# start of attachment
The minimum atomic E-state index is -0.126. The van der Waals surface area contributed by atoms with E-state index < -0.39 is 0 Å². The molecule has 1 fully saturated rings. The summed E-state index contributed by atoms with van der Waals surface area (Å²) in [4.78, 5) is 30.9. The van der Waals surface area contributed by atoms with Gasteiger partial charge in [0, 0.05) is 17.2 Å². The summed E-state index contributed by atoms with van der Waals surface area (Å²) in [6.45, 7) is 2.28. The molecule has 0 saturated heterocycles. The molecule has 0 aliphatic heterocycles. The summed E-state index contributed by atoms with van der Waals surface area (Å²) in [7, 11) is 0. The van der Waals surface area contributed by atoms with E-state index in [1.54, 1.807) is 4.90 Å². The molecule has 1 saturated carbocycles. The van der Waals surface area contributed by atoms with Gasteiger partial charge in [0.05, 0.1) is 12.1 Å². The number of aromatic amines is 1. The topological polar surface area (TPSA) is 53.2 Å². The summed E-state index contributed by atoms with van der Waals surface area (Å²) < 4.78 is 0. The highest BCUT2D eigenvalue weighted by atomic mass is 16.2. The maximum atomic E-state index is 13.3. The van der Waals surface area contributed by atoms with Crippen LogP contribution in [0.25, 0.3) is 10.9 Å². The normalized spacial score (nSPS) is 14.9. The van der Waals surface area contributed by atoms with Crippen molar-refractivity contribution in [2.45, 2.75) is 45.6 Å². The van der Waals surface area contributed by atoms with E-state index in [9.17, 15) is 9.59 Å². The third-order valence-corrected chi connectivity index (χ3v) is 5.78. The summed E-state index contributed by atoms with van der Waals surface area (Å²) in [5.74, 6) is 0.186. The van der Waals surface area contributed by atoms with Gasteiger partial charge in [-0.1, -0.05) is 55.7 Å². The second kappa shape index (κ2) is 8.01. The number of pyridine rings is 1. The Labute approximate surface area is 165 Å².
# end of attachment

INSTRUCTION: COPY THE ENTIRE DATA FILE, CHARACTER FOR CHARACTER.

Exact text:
The minimum atomic E-state index is -0.126. The van der Waals surface area contributed by atoms with E-state index < -0.39 is 0 Å². The molecule has 1 fully saturated rings. The summed E-state index contributed by atoms with van der Waals surface area (Å²) in [4.78, 5) is 30.9. The van der Waals surface area contributed by atoms with Gasteiger partial charge in [0, 0.05) is 17.2 Å². The summed E-state index contributed by atoms with van der Waals surface area (Å²) in [6.45, 7) is 2.28. The molecule has 0 saturated heterocycles. The molecule has 0 aliphatic heterocycles. The summed E-state index contributed by atoms with van der Waals surface area (Å²) in [7, 11) is 0. The van der Waals surface area contributed by atoms with E-state index in [1.54, 1.807) is 4.90 Å². The molecule has 1 saturated carbocycles. The van der Waals surface area contributed by atoms with Gasteiger partial charge in [0.05, 0.1) is 12.1 Å². The number of aromatic amines is 1. The topological polar surface area (TPSA) is 53.2 Å². The summed E-state index contributed by atoms with van der Waals surface area (Å²) < 4.78 is 0. The highest BCUT2D eigenvalue weighted by atomic mass is 16.2. The maximum atomic E-state index is 13.3. The van der Waals surface area contributed by atoms with Crippen LogP contribution in [0.25, 0.3) is 10.9 Å². The normalized spacial score (nSPS) is 14.9. The van der Waals surface area contributed by atoms with Crippen molar-refractivity contribution in [2.45, 2.75) is 45.6 Å². The van der Waals surface area contributed by atoms with E-state index in [9.17, 15) is 9.59 Å². The third-order valence-corrected chi connectivity index (χ3v) is 5.78. The summed E-state index contributed by atoms with van der Waals surface area (Å²) in [5.74, 6) is 0.186. The van der Waals surface area contributed by atoms with Gasteiger partial charge in [-0.1, -0.05) is 55.7 Å². The second kappa shape index (κ2) is 8.01. The number of pyridine rings is 1. The Labute approximate surface area is 165 Å².